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How Joe Biden went from predicting a Republican ‘epiphany’ to declaring war on the ‘MAGA party’


WASHINGTON — Three years ago, candidate Joe Biden boldly predicted that once he defeated Donald Trump, Republicans would have an “epiphany,” break free from the shackles of the far right, and work cooperatively with the Democrats to reach a consensus.

“What’s going to fundamentally change with Donald Trump out of the White House – this is no joke – is you’ll see an epiphany occur among a lot of my Republican friends,” Biden said on May 14, 2019, during campaign in New Hampshire, adding that Republicans were too “intimidated” by Trump to compromise.

This week, President Biden rolled out a new message calling the GOP the “MAGA party” — tying Republicans to the ex-president’s controversial policies with an election-year attack designed to activate disillusioned Democrats and persuade independents that the GOP is too radical. hold the power.

“MAGA Republicans – ‘Make America Great Again’ Republicans,” he said at a Democratic National Committee fundraiser on Wednesday, carrying the same message in speeches throughout the week. “It’s the most extreme party. And that’s what the Republican Party is now… They run the show, MAGA Republicans.

Biden’s rhetoric is an attempt to sharpen his indictment of Republicans ahead of a midterm election in which his party could lose control of the House and Senate. It comes as Trump maintains a firm grip on the GOP, wielding his influence with conservative voters to purge his critics and using his endorsements in the 2022 primaries to exact revenge on those he sees as disloyal.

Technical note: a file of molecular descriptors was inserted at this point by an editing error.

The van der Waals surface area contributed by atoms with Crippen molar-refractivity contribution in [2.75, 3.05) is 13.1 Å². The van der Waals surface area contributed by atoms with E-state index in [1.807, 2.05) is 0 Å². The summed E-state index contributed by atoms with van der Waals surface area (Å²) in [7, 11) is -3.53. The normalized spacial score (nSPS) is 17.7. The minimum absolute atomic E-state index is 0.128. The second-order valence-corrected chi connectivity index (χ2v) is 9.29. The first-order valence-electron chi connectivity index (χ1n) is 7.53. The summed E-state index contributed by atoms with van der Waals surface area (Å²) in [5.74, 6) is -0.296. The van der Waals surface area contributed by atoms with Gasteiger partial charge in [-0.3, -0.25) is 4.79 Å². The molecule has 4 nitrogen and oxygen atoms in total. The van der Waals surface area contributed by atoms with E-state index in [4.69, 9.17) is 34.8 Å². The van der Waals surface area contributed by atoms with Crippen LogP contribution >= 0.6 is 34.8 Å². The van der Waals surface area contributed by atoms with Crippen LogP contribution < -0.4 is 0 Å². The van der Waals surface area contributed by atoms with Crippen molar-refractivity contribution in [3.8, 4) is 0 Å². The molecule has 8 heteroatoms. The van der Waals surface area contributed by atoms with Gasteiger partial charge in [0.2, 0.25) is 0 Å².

Some Republicans say Biden is looking for a political strategy.

“The president is desperate,” said Sen. John Kennedy, R-La. “His polls, especially among independents, are on a journey to the center of the earth. And I think they’re trying to change the narrative.

But Biden allies say the pessimism of the president, a 45-year Washington veteran who has built his political identity on cross-party cooperation and finding common ground, is more of a searing indictment of the opposition.

Biden’s agenda to tackle key economic issues — from rising costs of childcare and college tuition and prescription drugs, to climate change and access to health care — faces to unanimous Republican opposition and was deadlocked in the Senate 50-50. His voting rights push rushed headlong into a unified GOP filibuster.

“In his 36 years as a senator, few senators were more committed to bipartisanship, to building real personal relationships, to working across the aisle than former Senator Biden,” said Senator Chris Coons, D-Del., Friend of Biden and Senate. successor. “For him to say ‘This is a new Republican party that I’m having trouble finding common ground with’ is really a statement.”

‘MAGA Republicans… Lead the fight against them’

A Biden adviser, who requested anonymity to discuss the president’s thinking, stressed to NBC News that he does not back down from working with Republicans whenever possible, citing the bipartisan infrastructure law and the US-China competition package as examples.